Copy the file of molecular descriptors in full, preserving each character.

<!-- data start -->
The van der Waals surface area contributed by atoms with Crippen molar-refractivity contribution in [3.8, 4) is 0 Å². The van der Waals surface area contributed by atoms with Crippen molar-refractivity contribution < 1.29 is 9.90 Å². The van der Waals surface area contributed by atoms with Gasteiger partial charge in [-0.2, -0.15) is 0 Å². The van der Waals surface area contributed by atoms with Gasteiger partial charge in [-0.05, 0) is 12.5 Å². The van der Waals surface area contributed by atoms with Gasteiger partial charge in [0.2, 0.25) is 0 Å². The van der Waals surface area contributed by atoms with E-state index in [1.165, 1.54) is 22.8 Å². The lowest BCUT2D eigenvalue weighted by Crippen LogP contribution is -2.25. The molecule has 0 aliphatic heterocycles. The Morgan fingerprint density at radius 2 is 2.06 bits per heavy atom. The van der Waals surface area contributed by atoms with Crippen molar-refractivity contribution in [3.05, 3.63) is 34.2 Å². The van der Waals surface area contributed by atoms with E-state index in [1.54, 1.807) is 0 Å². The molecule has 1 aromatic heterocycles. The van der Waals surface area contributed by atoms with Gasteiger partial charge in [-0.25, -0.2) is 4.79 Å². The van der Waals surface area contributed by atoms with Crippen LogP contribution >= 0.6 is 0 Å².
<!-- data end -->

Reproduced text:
The van der Waals surface area contributed by atoms with Crippen molar-refractivity contribution in [3.8, 4) is 0 Å². The van der Waals surface area contributed by atoms with Crippen molar-refractivity contribution < 1.29 is 9.90 Å². The van der Waals surface area contributed by atoms with Gasteiger partial charge in [-0.2, -0.15) is 0 Å². The van der Waals surface area contributed by atoms with Gasteiger partial charge in [-0.05, 0) is 12.5 Å². The van der Waals surface area contributed by atoms with Gasteiger partial charge in [0.2, 0.25) is 0 Å². The van der Waals surface area contributed by atoms with E-state index in [1.165, 1.54) is 22.8 Å². The lowest BCUT2D eigenvalue weighted by Crippen LogP contribution is -2.25. The molecule has 0 aliphatic heterocycles. The Morgan fingerprint density at radius 2 is 2.06 bits per heavy atom. The van der Waals surface area contributed by atoms with Crippen molar-refractivity contribution in [3.05, 3.63) is 34.2 Å². The van der Waals surface area contributed by atoms with E-state index in [1.54, 1.807) is 0 Å². The molecule has 1 aromatic heterocycles. The van der Waals surface area contributed by atoms with Gasteiger partial charge in [-0.25, -0.2) is 4.79 Å². The van der Waals surface area contributed by atoms with Crippen LogP contribution >= 0.6 is 0 Å².